When you don’t want people to know what you’re doing, what do you do – you don’t tell them. The robotic Obama Democrat congress is implementing the outrageous practice of shielding new legislation not only from the public but also from the legislators who vote on them. Thanks to Washington Examiner correspondent, Susan Ferrechio, we know that the Democrat leadership in congress is fighting against posting bills online - and winning.
Since President Obama took office, and even earlier during the last days of the Bush administration, laws have been passed that were deliberately made impossible for the public to read in advance and many in congress admit that they too have had no time to read and understand bills before voting – but they voted anyway – with the result that the Democrat congress succeeded in giving Obama whatever he wanted. Most often these bills had enormous price tags and the country’s debt mushroomed like an atomic cloud.
In the waning days of the Bush White House, first a "crisis" was declared in the financial industry and then a Democrat Congress passed a $700 billion financial sector rescue package on October 3, 2008. However, this 1,100 page costly bill was passed with only 29 hours prior notice to the public online before voting. Even those in the House and Senate were given only hours before the final vote.
Big numbers don’t scare Democrats but they might waken the public to what the Democrat congress under Obama is doing. So the non-stimulating 1,100 page, $790 billion Stimulus bill was passed February 14, 2009, after being available online only 13 hours before debate. Of course, there was another "crisis" that warranted immediate action, notwithstanding that almost all of this money was not to be spent for years while the economy continued to languish. Democratic leadership didn’t want the public to know where this money was going until after the law was passed; otherwise they might have learned about the "stimulation" of ACORN and like organizations with billions of dollars which is included in the law.
The Stimulus bill has been a resounding failure except to those sharing in the largesse, mostly supporters of Barack Obama’s election. Although the president promised that spending all this money would restrain unemployment to 8%, we have seen unemployment rising to nearly 10% with the true figure being closer to 17%.
The 1,168 page cap-and-tax law passed the House August 26, 2009, after being online only 15 hours before the vote. Many in congress, including the committee chair, Henry Waxman, admitted they did not know what was in the bill or had not read it before voting. Imagine, this so-called energy bill will affect the lives of all Americans in untold ways and increase costs to businesses and the public forever but the Democrat congress rushed the bill though in less time than most people could read over 1,100 pages of anything, let alone something as convoluted and far reaching as this bill.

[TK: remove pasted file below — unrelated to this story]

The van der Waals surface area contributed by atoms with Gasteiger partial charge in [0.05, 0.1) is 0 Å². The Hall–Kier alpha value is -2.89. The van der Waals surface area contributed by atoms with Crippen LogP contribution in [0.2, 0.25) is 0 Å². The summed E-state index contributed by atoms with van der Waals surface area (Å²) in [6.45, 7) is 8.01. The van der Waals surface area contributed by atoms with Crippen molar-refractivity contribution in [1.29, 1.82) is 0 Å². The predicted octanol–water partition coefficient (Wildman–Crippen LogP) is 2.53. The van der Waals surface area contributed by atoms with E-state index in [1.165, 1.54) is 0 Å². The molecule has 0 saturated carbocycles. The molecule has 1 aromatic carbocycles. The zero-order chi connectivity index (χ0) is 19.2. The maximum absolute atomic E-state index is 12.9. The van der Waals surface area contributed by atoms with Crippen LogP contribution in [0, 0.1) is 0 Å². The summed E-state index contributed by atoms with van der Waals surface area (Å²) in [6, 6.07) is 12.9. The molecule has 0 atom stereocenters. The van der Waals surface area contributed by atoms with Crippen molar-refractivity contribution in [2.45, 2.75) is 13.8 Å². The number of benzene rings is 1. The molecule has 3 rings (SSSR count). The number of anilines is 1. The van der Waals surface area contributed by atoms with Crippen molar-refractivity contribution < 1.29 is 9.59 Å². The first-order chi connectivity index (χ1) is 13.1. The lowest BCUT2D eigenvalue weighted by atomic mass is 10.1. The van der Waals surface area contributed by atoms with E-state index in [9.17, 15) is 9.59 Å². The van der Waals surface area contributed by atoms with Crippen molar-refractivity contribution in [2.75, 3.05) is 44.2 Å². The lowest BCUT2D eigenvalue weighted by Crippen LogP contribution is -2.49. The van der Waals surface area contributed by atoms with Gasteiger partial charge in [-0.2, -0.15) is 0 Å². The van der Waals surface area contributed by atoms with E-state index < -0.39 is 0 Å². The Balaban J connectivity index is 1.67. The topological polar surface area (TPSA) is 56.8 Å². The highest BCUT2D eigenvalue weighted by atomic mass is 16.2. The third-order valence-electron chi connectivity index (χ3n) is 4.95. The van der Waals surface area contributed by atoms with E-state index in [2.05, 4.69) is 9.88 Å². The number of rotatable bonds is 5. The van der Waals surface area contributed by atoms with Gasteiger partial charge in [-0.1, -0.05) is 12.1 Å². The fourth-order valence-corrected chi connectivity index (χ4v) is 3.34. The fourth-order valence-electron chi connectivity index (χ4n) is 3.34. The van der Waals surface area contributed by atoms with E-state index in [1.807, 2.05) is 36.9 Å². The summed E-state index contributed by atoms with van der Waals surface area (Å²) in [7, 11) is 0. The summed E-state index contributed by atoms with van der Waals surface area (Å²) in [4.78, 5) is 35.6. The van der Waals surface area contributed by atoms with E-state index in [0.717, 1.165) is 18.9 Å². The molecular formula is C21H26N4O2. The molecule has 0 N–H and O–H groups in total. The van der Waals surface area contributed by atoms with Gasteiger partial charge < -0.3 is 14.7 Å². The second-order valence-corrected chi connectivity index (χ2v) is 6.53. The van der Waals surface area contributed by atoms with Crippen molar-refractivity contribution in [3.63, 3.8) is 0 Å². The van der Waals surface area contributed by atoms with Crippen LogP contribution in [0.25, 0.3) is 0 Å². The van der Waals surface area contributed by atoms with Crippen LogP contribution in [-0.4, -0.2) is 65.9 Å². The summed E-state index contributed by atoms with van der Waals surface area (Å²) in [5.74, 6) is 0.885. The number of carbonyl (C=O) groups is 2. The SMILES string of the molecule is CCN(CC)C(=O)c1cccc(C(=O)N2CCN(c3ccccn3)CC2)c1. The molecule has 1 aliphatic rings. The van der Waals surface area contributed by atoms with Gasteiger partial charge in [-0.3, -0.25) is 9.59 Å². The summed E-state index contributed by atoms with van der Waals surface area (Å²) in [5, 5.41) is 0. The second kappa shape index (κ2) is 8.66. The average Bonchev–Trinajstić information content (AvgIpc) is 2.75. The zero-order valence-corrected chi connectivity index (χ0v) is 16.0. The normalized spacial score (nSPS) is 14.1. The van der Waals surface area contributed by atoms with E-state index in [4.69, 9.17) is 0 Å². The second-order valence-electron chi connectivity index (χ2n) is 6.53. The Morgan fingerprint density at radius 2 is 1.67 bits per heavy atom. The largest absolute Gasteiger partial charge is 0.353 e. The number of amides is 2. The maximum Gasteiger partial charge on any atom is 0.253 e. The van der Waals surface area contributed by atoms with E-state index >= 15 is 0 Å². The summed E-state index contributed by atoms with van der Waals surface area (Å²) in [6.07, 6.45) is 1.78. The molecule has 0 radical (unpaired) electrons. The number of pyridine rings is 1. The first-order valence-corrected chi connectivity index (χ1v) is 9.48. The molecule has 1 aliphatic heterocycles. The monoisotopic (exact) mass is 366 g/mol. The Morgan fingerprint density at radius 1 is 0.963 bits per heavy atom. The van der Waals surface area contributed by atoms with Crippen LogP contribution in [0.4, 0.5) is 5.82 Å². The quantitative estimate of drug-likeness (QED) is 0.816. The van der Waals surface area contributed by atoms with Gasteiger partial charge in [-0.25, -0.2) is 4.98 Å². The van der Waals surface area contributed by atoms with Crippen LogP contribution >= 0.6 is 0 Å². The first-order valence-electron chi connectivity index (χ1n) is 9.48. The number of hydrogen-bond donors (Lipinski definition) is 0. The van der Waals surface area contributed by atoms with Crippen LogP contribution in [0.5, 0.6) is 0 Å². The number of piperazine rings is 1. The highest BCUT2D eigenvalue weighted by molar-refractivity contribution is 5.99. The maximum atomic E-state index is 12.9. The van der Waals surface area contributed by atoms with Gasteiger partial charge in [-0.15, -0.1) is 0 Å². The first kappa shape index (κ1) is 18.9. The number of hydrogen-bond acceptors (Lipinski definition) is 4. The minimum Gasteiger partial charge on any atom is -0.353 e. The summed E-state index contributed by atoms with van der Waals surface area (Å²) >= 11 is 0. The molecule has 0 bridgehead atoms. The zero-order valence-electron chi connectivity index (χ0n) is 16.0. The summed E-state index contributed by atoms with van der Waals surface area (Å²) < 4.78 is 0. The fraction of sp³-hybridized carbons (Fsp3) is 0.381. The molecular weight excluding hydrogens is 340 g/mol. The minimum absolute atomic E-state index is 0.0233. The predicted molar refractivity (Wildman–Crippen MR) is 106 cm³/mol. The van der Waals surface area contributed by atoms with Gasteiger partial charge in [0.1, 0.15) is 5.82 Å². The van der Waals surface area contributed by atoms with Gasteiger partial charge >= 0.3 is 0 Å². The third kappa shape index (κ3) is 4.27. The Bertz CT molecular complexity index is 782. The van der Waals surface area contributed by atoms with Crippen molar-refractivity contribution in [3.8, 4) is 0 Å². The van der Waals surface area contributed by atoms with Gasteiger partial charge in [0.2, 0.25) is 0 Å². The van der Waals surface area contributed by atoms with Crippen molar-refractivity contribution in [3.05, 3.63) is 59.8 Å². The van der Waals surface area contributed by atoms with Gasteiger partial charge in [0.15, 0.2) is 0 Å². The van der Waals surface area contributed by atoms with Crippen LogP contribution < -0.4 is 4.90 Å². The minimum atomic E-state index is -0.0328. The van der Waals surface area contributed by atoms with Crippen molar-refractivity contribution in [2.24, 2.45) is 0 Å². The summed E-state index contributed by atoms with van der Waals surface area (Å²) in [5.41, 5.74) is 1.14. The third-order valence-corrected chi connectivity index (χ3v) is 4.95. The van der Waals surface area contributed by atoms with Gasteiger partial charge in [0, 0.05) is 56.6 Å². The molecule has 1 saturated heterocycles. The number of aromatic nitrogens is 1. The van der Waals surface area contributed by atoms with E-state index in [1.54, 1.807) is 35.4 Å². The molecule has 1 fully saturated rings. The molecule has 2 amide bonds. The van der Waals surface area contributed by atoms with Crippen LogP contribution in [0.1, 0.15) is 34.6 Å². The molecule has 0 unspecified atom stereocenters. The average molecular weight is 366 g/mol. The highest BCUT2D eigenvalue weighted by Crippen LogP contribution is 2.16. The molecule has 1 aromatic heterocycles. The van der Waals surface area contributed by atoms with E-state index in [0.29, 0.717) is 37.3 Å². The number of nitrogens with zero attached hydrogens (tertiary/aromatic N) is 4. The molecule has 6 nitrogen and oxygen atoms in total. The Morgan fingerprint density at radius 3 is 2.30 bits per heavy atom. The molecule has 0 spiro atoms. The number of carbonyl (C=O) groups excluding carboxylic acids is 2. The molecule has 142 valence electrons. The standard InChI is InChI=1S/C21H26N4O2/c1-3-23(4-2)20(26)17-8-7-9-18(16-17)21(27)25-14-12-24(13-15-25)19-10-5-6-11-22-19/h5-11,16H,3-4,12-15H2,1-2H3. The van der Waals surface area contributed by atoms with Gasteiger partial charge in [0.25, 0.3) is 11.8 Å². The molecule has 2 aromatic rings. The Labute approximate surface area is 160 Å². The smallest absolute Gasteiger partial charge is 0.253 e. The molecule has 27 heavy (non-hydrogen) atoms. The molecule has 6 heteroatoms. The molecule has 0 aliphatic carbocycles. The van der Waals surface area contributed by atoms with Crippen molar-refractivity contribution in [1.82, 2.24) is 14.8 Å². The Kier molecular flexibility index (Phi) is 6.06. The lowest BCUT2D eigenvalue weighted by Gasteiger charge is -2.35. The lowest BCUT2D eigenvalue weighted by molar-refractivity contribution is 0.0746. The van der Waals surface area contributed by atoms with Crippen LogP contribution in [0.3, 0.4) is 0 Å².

The only good thing to come out of the Democrat spending spree is that it seems the people of America have finally been aroused to pay attention to what is happening around them. There were town hall meetings across the country this past summer that brought out formerly passive Americans who were angry about the way Congress rushed through passage of the stimulus, global warming and bank bailout bills. The stimulus bill has failed to provide help to the job market promised by Obama. Lisa Rosenberg, a lobbyist for the Sunlight Foundation that seeks to bring more transparency to government, pointed out "If someone had a chance to look at the bill, they would have found that out."
Now that health care "reform" proposals are being pushed by Obama and Democrats, voters are starting to pay attention. Polls show that large majorities are against the Democrat proposals but that hasn’t stopped the Democrat railroading. Democrat speaker Nancy Pelosi has dictated that a health care bill will be passed by the House with no input from Republicans and we can expect with little advance notice of its provisions to the public.
The Senate is expected to vote on a health bill very soon which also is written in hundreds of pages with no assurance that Senators and the public will be given the chance to read the legislation before a vote.
Democratic leadership is unwilling to cede control over when bills are brought to the floor for votes. One Democrat aide said "The leaders use it as a tool to get votes or to keep amendments off a bill."
It is obvious that the public has no faith that congress will be doing the right thing for the country. "The American people are now suspicious of not only the lawmakers, but the process they hide behind to do their work," said Michael Franc, president of government relations for the Heritage Foundation.
Heritage wants to have all bills posted online 72 hours before votes are taken but I believe even this does not provide sufficient time for analysis and publicizing the critical features of proposed laws. Furthermore, not only should there be adequate public notice and disclosure, it should be mandatory that every Senator and member of congress read or at least be intimately familiar with all provisions of bill they will vote upon before they become law.